German developer Christopher Bachner has alleged LG monitor software is quietly disabling User Account Control (UAC), putting Windows punters at risk of malware infection.
Introduced with Windows Vista and available on higher Microsoft platforms, UAC boosts security by restricting applications to standard user privileges unless administrators clicked OK.
In the words of Microsoft it "makes it so that even if you're using an administrator account, changes cannot be made to your computer without you knowing about it, which can help prevent malware and spyware from being installed on or making changes to your computer".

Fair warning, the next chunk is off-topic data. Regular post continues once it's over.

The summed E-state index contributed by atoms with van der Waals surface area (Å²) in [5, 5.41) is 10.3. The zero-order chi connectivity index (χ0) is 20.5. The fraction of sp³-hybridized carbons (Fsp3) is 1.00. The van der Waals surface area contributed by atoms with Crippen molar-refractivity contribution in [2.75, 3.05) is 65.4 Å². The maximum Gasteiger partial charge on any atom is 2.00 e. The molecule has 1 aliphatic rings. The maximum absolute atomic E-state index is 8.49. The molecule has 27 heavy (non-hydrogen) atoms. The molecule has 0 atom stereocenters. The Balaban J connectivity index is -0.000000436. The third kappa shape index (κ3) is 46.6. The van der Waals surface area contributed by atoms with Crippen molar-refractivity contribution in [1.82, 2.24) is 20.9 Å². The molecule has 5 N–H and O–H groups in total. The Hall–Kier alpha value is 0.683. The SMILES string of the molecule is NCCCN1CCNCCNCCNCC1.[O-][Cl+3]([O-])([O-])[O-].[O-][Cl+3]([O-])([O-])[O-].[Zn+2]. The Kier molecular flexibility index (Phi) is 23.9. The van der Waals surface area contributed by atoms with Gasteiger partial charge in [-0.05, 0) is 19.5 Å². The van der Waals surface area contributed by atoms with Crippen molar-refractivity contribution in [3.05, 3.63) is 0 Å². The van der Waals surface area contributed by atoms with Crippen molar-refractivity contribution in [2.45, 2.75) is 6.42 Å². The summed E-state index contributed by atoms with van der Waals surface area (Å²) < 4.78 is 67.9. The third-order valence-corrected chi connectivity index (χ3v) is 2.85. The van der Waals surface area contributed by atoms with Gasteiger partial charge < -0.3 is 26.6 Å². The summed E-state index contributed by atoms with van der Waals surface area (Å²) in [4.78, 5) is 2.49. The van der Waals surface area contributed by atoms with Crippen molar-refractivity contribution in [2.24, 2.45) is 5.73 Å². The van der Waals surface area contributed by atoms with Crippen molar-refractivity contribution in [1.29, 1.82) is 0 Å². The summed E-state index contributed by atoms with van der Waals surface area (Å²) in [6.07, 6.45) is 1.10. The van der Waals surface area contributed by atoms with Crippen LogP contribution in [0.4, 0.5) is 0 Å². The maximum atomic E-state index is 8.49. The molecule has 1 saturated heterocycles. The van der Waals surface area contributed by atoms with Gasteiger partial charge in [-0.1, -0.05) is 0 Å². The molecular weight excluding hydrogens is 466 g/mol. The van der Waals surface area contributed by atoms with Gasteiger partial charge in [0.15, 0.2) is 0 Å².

Bachner says that protection has been quietly binned by LG's monitor software in a bid to make the user experience smoother.
"This is not only lazy, but also extremely dangerous, since applications that should never run with admin privileges were executed with admin privileges. For example, my browser was running each time with full admin rights," Bachner says.
"This result was very surprising and raised some anger in me because I would have expected more from such a large company.
"The only solution to this is to uninstall the software and enable UAC again."
LG and Microsoft have been contacted for comment.
The killing of UAC affects home users most. System administrators have other ways to restricting user admin access because, the Windows authorisation prompt can be the last step in preventing malware from running.
But those at-risk non-tech users would likely miss the news, making them even riper targets for malware writers. ®